Thursday, January 15, 2009
Written by Reuters
Thursday, January 15, 2009 3:24:32 AM
Former South African President Thabo Mbeki has said he feels vindicated by a court ruling reviving corruption charges against his rival, Jacob Zuma. Mbeki said the appeals court was right to overrule a judge who suggested he had interfered in the case against the African National Congress leader.
That judgement led the ANC to order Mbeki's resignation as president. Mbeki said lying for political gain was becoming entrenched in South Africa and it would corrupt society.
On Monday, the Supreme Court of Appeal in Bloemfontein said state prosecutors could resurrect their corruption case against Mr Zuma, who is tipped to become South Africa's next president after general elections due this year.
Zuma denies the charges and has unwavering support from the ANC leadership, the trade unions and Communist Party.
His supporters have always said that a series of charges against him were part of a plot to prevent him becoming president.
But judges on Monday cleared Mbeki of allegations of political meddling in the Zuma investigation and ruled High Court Judge Nicholson Chris had "overstepped" his authority.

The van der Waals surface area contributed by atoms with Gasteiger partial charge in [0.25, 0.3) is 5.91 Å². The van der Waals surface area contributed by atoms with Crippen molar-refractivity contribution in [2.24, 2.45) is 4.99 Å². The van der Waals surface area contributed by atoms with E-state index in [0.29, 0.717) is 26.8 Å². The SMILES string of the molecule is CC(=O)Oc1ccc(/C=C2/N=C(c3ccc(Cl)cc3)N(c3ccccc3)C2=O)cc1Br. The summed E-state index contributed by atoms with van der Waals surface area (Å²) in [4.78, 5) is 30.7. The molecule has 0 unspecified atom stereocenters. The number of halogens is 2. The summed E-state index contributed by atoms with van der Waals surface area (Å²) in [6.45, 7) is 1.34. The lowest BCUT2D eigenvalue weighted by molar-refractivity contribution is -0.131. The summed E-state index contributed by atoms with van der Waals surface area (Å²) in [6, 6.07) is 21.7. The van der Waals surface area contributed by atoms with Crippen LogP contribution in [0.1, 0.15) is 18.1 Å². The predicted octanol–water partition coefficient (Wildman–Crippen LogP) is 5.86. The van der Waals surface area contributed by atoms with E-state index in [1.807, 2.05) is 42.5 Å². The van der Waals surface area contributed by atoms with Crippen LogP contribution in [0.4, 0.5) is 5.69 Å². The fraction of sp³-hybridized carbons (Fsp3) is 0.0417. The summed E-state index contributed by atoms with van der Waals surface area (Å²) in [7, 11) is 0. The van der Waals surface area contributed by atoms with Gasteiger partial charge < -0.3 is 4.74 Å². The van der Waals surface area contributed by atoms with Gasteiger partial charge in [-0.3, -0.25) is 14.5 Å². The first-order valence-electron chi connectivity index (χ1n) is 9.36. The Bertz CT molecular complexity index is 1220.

In a statement, Mbeki lambasted the High Court judge, saying he had made "unjustified findings against persons who were not called upon to defend themselves".
Like the appeals court, Mbeki accused the judge of having failed to distinguish between allegations, facts and suspicions when he made the ruling last September.
Mbeki - who was replaced as president by Zuma ally Kgalema Motlanthe - said he was pleased the appeals court had insisted that nobody's integrity should be attacked on the basis of untested allegations.
Now that the former president has been cleared of taking part in a political conspiracy against his old rival Zuma, some of his backers are calling on the ANC to apologise for sacking him.
The bitter row over whether there was any political interference in the case has already led to several senior ANC officials leaving the party and setting up a rival group - Congress of the People (Cope).
Zuma has said he would resign from public office if convicted. He could still be prosecuted if he became president.
The 16 charges of corruption, money-laundering and racketeering stem from a controversial $5bn (£3.4bn) arms deal in 1999.
In a separate case, Zuma was also charged with rape, but acquitted in 2006.